With the stroke of a pen, on 30 December 2012, the Constitutional Council annulled François Hollande’s landmark policy of an exceptional tax on earnings over 1 million € set at 75%. With that, the sorry saga of the 75% tax, is apparently at an end. But without the 75% François Hollande would likely not have obtained another percentage: 51.64%, beating Nicolas Sarkozy in May 2012.
If Hollande owes his Presidency to his 75% policy, what happens now? Continue reading
“La Manif pour Tous” (the Demo for All) was without a doubt a massive success in terms of communication and numbers. Whilst the police may claim that 340,000 people marched on Sunday in Paris, crowding the Champ de Mars in the shadow of the Eiffel Tower, those organising the march claim closer to 900,000. Le Figaro, in its most mouth-frothing headline of the year so far claimed “without a doubt” 800,000 (before the march had even finished). However many were there, the march has left a mark on the tone of the public debate that has shifted in the days since. What now for equal marriage in France? Continue reading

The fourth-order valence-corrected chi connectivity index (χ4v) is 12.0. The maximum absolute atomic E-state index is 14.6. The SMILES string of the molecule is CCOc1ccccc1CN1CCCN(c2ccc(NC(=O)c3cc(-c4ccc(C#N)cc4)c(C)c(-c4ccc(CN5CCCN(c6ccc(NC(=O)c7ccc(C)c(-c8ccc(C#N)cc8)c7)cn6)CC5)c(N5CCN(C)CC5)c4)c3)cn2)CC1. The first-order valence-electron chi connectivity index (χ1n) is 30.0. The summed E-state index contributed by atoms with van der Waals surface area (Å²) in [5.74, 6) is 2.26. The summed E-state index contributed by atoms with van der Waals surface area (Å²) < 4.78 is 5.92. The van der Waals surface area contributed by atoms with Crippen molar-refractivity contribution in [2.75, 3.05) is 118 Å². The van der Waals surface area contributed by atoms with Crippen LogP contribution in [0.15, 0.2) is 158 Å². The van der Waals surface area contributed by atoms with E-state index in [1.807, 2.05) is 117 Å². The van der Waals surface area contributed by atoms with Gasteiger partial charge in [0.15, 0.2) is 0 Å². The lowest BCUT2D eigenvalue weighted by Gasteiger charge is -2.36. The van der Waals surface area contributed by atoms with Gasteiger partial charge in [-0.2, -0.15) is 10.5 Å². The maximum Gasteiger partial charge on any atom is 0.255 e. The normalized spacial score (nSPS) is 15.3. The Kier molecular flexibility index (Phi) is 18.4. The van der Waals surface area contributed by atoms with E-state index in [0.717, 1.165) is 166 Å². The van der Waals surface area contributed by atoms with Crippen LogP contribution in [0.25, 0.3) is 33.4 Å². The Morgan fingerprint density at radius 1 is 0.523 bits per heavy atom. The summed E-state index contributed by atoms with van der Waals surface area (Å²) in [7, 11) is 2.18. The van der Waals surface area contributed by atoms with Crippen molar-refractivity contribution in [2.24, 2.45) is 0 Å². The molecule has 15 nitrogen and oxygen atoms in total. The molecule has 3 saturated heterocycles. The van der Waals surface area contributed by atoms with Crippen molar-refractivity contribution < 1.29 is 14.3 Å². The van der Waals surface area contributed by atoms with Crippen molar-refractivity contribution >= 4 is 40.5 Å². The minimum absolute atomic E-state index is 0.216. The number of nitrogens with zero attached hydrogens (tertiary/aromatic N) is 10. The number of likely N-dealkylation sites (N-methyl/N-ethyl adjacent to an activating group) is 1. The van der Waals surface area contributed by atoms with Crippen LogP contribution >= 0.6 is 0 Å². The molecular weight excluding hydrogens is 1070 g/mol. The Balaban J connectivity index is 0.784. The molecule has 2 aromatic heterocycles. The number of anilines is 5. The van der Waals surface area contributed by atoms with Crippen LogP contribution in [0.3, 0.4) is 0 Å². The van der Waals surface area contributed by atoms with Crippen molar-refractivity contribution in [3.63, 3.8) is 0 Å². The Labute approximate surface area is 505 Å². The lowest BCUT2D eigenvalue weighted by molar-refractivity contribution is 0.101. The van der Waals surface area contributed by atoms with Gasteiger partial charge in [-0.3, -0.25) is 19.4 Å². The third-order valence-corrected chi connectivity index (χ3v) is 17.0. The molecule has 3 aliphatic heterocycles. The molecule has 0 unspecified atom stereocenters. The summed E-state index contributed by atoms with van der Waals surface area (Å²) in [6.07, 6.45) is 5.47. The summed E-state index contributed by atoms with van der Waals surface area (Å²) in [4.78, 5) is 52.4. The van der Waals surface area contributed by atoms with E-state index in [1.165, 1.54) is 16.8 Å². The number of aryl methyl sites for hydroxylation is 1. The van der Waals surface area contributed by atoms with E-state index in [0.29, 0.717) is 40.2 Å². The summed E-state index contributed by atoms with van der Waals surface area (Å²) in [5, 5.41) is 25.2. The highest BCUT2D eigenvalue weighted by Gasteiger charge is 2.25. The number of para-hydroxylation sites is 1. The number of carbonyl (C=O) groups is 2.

…then we would all cast nets in the sea. Perhaps this phrase above all others is on the French government’s mind as they contemplate what 2013 might bring. It has been called the Year of all the Dangers by even their friends.
And yet the executive in France is in a privileged position, able, if it chooses, to guide political discourse and shape the beginning of the year due to both its constitutional power (it holds a large majority in the National Assembly, a slim relative majority in the Senate, and the majority of large municipal and regional councils) and the unique “Wishes Season” that dominates the month of January. So what should the government use its wishes for?